```
a[5] b[0] c[0]
a[5] b[0] c[1]
a[5] b[0] c[2]
a[0] b[5] c[3]
a[0] b[5] c[4]
a[0] b[5] c[5]
```

Candidates A and B both have only 0s and 5s. C has one of each rating.

Are they all equal, or are some better choices than others?

And yes @cfrank this is a bit inspired by the consensualism concept.

]]>It would also probably be useful to get some kind of informal map of different voting systems plotted on a spectrum of relative characteristics. I think a triangular spectrum of stable vs. simple vs. consensual could be a good place to start.

]]>An interesting follow-up question would be whether you would consider divisiveness over score where there isn't an exact score tie (but is a pairwise tie still) or whether it's only useful as a tie-breaker.

Personally I would consider this a reasonable way to deal only with pairwise ties (i.e. no Condorcet winner). I'm not even convinced on that, since for me game theoretical stability is prime importance.

But still, if you are going to try to increase the likelihood of non-divisive candidates being elected, which I think is a noble goal (and, if I'm not mistaken, is something @cfrank has stated as a goal), something like this where it tries to measure divisiveness directly is worth looking into. For instance, if given a choice between picking the highest scoring candidate from the Copeland or Smith set, vs. picking the one with the lowest average deviation, I think I'd go with the latter.

]]>If you use some metric as I describe just above, you arrive at one specific decision procedure that formally incorporates that sort of reasoning. I think something along those lines with some sort of STAR-like runoff could be a good system.

]]>I have no opinion on who *should* win. For me this is just a 3-way tie.

So what I'm saying is that I see a 5 and a 0 as in the same ballpark as a 3 and a 2, rather than the 3 and 2 being preferable for equity reasons.

How good score voting is generally is a separate debate obviously, but where it gives the same tie as a pairwise method, I don't see any reason in principle to prefer one result over another. But as a tie-break, it's probably fine to choose the result you might consider less divisive.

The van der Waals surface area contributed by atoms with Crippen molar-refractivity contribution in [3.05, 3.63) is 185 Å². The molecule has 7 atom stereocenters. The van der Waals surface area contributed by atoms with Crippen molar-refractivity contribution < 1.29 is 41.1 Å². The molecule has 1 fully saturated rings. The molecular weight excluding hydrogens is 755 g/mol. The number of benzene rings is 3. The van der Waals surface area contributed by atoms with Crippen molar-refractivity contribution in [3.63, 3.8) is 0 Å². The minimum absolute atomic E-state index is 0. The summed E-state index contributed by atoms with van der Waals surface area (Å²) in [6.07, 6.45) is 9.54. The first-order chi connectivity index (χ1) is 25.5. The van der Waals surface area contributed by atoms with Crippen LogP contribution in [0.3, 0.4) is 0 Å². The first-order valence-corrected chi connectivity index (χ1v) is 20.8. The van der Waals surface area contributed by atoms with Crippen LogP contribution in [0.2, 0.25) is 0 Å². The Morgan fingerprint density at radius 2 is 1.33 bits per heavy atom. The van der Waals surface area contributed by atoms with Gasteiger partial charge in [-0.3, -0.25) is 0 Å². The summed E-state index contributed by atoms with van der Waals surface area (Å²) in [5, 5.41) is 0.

An interesting follow-up question would be whether you would consider divisiveness over score where there isn't an exact score tie (but is a pairwise tie still) or whether it's only useful as a tie-breaker. You could, for example, reduce C's score of 3 to 2. That way, the pairwise result is still a tie but on average scores, A and B are now marginally ahead of C despite being more divisive. Is there still an argument to elect C?

]]>Avg*F(Stdev/Avg)

where F is a decreasing function (probably exponentially) and F(0)=+1. The metric scales directly with the distribution, but it’s only sensible for scores that aren’t negative unless you do a canonical shifting by the minimum score. It might also be considered a bit haphazard and computationally obnoxious, since standard deviations are annoying.

But something like

Avg/2^(Stdev/Avg)

would elect C.

If there was a faster formula to get a decent measure of the spread, that would be nice. Possibly the IQR or some other quantile range could be a substitute, and we would have

Avg/2^(IQR/Avg)

or we could possibly involve the median as well somehow.

The ratio Stdev/Avg is also known as the coefficient of variation. Apparently there is another more robust measure of dispersion that is very easy to compute: https://en.m.wikipedia.org/wiki/Quartile_coefficient_of_dispersion

QCD=(Q3-Q1)/(Q3+Q1)

Something like the metric

Avg/2^(QCD)

could possibly be applicable.

]]>https://codepen.io/karmatics/pen/NWvLozE

Seems like in the case of pairwise tie this might be a reasonable tiebreaker.

]]>Not that this is important, but choosing C is also consistent with SP Voting with the 1/2-geometric weighting, where the distribution is discrete and determined by the ballots directly.

C gets a “fitness metric” of

(2/3)(1/2)+(2/3)(1/4)+(1/3)(1/8)+(1/3)(1/16)=0.5625

while A and B both get metric of

(1/3)(1/2)+(1/3)(1/4)+(2/3)(1/8)+(2/3)(1/16)=0.375

With a STAR runoff based on these metrics, I believe C should still be selected since the majoritarian runoff is indeterminate.

I think most proposed concave score systems would come to the same result. I don’t know if that’s a satisfactory justification, since an alternative ballot set could probably be constructed to be indecisive in those systems as well. Which candidate would you vote for? Or do you think this case is essentially the score-analogue of a Condorcet cycle, and the winner might as well be chosen at random?

One system I also like in principle is called Bucklin Voting. We can try to apply the Bucklin procedure using scores rather than ranks, and C is also the Bucklin winner.

Simpson Voting (Maximin) depends on how ties in preference are counted. If a tie is counted as positive, then B and C are both Simpson winners. Otherwise it’s indeterminate.

A completely different approach would be to use Young Voting and determine the smallest number of ballots that need to be removed to make each candidate a strong Condorcet winner (weak winner is indeterminate). We can make A a strong Condorcet winner by removing a single ballot, namely the bottom one. However, I don’t think we can make B or C a strong Condorcet winner with fewer than two ballot removals. So Young Voting based on weak rank order preferences would elect A.

I would like to see what Dodgson voting does, but the mechanism requires an analogue for scores and/or weak rankings.

]]>